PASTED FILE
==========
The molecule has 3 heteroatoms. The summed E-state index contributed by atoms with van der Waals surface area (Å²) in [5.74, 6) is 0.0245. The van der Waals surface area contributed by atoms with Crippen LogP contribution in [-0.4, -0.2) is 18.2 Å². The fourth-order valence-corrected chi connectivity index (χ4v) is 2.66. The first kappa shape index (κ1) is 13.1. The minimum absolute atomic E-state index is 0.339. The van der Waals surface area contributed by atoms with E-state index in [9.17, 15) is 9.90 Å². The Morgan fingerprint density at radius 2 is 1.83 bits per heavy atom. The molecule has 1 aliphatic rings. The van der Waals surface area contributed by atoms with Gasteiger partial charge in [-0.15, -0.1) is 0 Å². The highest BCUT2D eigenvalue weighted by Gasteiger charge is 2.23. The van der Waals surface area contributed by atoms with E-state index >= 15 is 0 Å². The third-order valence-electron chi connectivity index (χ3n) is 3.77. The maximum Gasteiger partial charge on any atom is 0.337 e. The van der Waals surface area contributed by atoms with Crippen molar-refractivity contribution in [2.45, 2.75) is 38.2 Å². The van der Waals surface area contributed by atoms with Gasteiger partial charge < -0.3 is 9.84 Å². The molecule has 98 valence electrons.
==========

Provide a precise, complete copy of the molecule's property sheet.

The molecule has 3 heteroatoms. The summed E-state index contributed by atoms with van der Waals surface area (Å²) in [5.74, 6) is 0.0245. The van der Waals surface area contributed by atoms with Crippen LogP contribution in [-0.4, -0.2) is 18.2 Å². The fourth-order valence-corrected chi connectivity index (χ4v) is 2.66. The first kappa shape index (κ1) is 13.1. The minimum absolute atomic E-state index is 0.339. The van der Waals surface area contributed by atoms with E-state index in [9.17, 15) is 9.90 Å². The Morgan fingerprint density at radius 2 is 1.83 bits per heavy atom. The molecule has 1 aliphatic rings. The van der Waals surface area contributed by atoms with Gasteiger partial charge in [-0.15, -0.1) is 0 Å². The highest BCUT2D eigenvalue weighted by Gasteiger charge is 2.23. The van der Waals surface area contributed by atoms with E-state index >= 15 is 0 Å². The third-order valence-electron chi connectivity index (χ3n) is 3.77. The maximum Gasteiger partial charge on any atom is 0.337 e. The van der Waals surface area contributed by atoms with Crippen molar-refractivity contribution in [2.45, 2.75) is 38.2 Å². The van der Waals surface area contributed by atoms with Gasteiger partial charge < -0.3 is 9.84 Å². The molecule has 98 valence electrons.